As puzzlers come, The Talos Principle is certainly the cream of the crop and easily deserves any praise that can be laid at its doorstep. The puzzles can be tricky but are always intuitive, asking questions of you and driving you through the environment. Even the graphics, despite their seemingly conflicting styles, are good enough to draw you in. It's bizarre that the same team who brought us something like Serious Sam could deliver some so cerebral and philosophical, but the team has achieved here is the ultimate collection of logical conundrums.
The Talos Principle is a great thought-provoking puzzler which deals with the existential questions of mankind while delivering an enjoyable and satisfying adventure. It may get cumbersome and tedious at times, but it's worth it just for being unlike anything else out there
Not content with merely being a fairly impressive piece of writing and first-person puzzle design, The Talos Principle sets out to expand your horizons, and will most likely succeed. Croteam's foray into territory beyond absurd, large-scale first-person shooters is not without faults, but it proves without a doubt that they aren't the one-trick pony you thought they were.
Much like Portal, The Talos Principle makes you feel smart just by playing it, as the bulk of the puzzles hit that sweet spot between too easy and near-impossible.
The Talos Principle has made an effective jump from PC to PlayStation 4, thanks to the addition of expansion levels and a presentation that really makes use of the hardware at hand. While it's not quite a perfect transition, it remains a very applicable one, as the level design and snowballing level design continue to keep their momentum. Even if you're not entirely a fan of first-person games, Talos is worth a look, if only for the story alone.
The Talos Principle has some important things to say, but more thoughtfully, it wants the player to have important things to say as well. Even those who do not bother to think about the philosophical topics can find a smart, sometimes frustratingly difficult puzzler here. It really shines for those open to both.
The feeling of accomplishment from solving The Talos Principle's puzzles is almost like a high, and the game does a mostly great job of guiding you in the beginning and then letting you figure things out for yourself. Some hiccups near the end drastically change the pace of problem solving for the worse, but it's a game that will seriously challenge you to think and to reason.
The Talos Principle may be one of the best puzzle games of the year. Sure, it starts out pretty slowly, the first dozen or so of the game's 120+ puzzles are laughably easy, and the controls may be a little awkward, but these are minor flaws in the bigger scheme of things. There's an entertaining and thoughtful story about not just humanity, but what it means to be alive. If you want to flex your brain and start thinking about time in a Echoshift/Ratchet & Clank Future: A Crack in Time way, as well as wax philosophical with a computer terminal, The Talos Principle will keep you entertained for quite some time.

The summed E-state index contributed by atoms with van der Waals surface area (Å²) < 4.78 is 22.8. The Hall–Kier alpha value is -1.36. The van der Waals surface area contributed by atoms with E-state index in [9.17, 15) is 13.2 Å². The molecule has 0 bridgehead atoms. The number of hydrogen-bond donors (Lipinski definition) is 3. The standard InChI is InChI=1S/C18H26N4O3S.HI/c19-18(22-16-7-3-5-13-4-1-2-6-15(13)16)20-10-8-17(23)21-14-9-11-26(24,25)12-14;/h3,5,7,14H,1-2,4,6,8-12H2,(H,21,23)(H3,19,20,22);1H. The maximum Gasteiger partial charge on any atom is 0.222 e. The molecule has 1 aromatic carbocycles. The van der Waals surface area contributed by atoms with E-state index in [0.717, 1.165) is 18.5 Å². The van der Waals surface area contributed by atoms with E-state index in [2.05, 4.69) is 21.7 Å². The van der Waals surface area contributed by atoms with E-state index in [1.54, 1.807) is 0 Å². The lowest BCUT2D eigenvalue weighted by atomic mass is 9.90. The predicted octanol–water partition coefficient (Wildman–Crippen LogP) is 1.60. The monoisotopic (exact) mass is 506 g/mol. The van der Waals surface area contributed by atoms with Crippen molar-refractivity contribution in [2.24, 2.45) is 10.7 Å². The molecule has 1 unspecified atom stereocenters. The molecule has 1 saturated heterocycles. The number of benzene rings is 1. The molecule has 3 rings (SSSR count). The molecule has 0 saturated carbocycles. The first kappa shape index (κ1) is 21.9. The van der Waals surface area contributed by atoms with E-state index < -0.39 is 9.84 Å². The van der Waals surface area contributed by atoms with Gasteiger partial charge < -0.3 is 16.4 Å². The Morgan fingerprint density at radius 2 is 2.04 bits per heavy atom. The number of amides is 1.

At the core of The Talos Principle is the startling idea that man is not so different from machine, and that our truest purpose lies in the contributions we leave for our children, and our children's children. Though we die, our legacy remains through them, and through what our small actions help them accomplish, even in the face of total destruction.
This narrative distance and the slow difficulty curve both point to the same thing: an over-reluctance to lose or alienate an audience unwilling to engage with philosophical thought or difficult puzzles. But that belies the ideal audience for a philosophical puzzle game: an audience willing to try.
Varied and effective puzzle game, which ends up being victim of its own ambition. Too long and somewhat presumptuous, it will work for fans of the genre.
Review in Spanish | Read full review
The core gameplay of Talos feels like a distant cousin to the Portal series. While the game is absolutely beautiful and challenging, it will feel like there is a lot to accomplish at first. But once you start progressing through the game, you will pick up on the aspect that it is not as open as you originally perceived. The emotion the game creates is fantastic, but you might not like or understand the story.
The real problem is that Talos suffers in comparisons. While Portal was just a series of connected puzzle chambers it always felt that a developer was leading you through it. The Talos Principle feels like boxes within boxes, left by the developer for you to play in.